He’s been driving all around Tehran with no interference, and seeing extraordinary scenes. Here are some snips:
I’ve just been witnessing a confrontation, in dusk and into the night, between about 15,000 supporters of Ahmadinejad – supposedly the president of Iran – who are desperate to down the supporters of Mr Mousavi, who thinks he should be the president of Iran.
There were about 10,000 Mousavi men and women on the streets, with approximately 500 Iranian special forces, trying to keep them apart.
It was interesting that the special forces – who normally take the side of Ahmadinejad’s Basij militia – were there with clubs and sticks in their camouflage trousers and their purity white shirts and on this occasion the Iranian military kept them away from Mousavi’s men and women.
In fact at one point, Mousavi’s supporters were shouting ‘thank you, thank you’ to the soldiers.
One woman went up to the special forces men, who normally are very brutal with Mr Mousavi’s supporters, and said ‘can you protect us from the Basij?’ He said ‘with God’s help’.
It was quite extraordinary because it looked as if the military authorities in Tehran have either taken a decision not to go on supporting the very brutal militia – which is always associated with the presidency here – or individual soldiers have made up their own mind that they’re tired of being associated with the kind of brutality that left seven dead yesterday – buried, by the way secretly by the police – and indeed the seven or eight students who were killed on the university campus 24 hours earlier.
Quite a lot of policeman are beginning to smile towards the demonstrators of Mr Mousavi, who are insisting there must be a new election because Mr Ahmadinejad wasn’t really elected. Quite an extraordinary scene.
There were a lot of stones thrown and quite a lot of bitter fighting, hand-to-hand but at the end of the day the special forces did keep them apart.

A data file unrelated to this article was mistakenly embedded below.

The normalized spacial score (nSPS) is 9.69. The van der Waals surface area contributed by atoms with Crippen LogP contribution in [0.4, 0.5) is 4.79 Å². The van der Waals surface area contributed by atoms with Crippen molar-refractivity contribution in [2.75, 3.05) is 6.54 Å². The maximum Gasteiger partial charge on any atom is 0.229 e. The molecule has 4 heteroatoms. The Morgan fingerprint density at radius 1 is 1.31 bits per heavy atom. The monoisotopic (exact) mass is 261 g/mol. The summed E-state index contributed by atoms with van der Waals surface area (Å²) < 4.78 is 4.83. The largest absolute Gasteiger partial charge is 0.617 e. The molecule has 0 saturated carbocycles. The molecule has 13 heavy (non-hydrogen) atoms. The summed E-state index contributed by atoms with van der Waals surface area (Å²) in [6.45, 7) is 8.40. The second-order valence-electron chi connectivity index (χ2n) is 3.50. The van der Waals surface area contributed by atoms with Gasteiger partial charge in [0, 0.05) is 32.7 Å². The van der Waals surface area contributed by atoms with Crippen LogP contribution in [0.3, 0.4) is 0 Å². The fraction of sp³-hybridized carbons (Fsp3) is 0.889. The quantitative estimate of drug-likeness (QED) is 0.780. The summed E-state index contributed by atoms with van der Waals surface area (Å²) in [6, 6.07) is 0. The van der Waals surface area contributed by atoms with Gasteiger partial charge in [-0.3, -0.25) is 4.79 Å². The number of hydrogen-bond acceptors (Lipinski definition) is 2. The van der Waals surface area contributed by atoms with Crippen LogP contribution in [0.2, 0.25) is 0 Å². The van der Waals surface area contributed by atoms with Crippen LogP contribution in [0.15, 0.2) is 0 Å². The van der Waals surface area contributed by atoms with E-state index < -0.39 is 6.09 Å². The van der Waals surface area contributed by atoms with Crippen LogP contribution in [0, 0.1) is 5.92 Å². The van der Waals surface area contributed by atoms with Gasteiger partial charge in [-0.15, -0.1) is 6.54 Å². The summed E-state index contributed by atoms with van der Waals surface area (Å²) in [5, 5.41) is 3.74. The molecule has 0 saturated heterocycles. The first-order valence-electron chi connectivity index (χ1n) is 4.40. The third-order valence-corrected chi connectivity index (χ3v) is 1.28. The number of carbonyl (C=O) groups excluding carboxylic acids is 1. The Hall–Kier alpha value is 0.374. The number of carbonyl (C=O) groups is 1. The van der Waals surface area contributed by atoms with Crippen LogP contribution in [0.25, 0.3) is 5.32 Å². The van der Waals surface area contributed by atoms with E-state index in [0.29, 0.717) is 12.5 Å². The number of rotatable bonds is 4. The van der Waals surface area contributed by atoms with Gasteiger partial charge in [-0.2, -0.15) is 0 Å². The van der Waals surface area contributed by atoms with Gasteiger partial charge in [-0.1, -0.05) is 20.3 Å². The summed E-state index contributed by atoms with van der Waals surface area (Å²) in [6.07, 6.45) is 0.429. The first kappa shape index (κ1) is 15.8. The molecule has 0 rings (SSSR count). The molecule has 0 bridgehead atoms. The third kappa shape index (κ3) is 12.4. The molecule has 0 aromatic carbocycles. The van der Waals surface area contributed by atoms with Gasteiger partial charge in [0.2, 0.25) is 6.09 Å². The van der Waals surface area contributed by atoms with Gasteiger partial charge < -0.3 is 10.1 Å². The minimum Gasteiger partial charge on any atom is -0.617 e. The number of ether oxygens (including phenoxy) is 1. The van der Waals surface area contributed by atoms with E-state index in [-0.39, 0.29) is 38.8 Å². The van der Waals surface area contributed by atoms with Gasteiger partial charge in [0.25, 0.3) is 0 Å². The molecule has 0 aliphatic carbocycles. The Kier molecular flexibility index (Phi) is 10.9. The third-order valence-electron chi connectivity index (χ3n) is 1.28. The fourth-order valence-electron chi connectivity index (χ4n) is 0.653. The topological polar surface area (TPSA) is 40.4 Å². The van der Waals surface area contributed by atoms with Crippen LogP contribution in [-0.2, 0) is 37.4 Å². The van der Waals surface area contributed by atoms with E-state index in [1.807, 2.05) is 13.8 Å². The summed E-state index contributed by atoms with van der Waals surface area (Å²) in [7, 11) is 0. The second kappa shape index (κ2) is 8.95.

I haven’t ever seen the Iranian security authorities behaving fairly before and it’s quite impressive.
It seems to me that scenes like this would not be taking place, and could not have taken place, if the Obama administration had responded to the election results the way right-wingers like William Kristol and John McCain (and Clifford May from National Review on CNN a couple of days ago) had wanted him to.
Fisk makes the additional point that the street demonstrations and the anger over the election results has nothing to do with Iranians’ support for the Islamic Republic in general:
[The protest] is absolutely not against the Islamic republic or the Islamic revolution.
It’s clearly an Islamic protest against specifically the personality, the manner, the language of Ahmadinejad. They absolutely despise him but they do not hate or dislike the Islamic republic that they live in.
I’m guessing that if Obama had taken the heavy-handed approach the interventionists on the right had wanted him to take, Iranians might very well have been rallying around Ahmadinejad rather than openly and vehemently protesting the election results.
ADDED: Juan Cole posts an on-the-scene report from an academic colleague (ital is Cole’s; bold at the end is mine):
Report on Tuesday’s Demonstration for Mousavi in Tehran from an eyewitness. Again, I was sent this by an academic, but will not give the name to avoid any repercussions for the individual.
Today, under slate skies and despite official warnings that the permit to march had been denied, against rumors that orders had been given to shoot to kill, they came. They came by the tens if not hundreds of thousands, marching east to west along the many kilometers of Enqelab Street to Azadi, or Freedom Square. “It would be dishonorable, na mardi, to not go,” a young couple explained. “We have to go.” Another man asks who is going, what is going on? He is told that the “Mousavi-chiha” are marching starting at 4. He laughs, “Mousavi-chiha nadarim, hame ye Iran hastand!” We don’t have Mousavi supporters, it’s now all of Iran…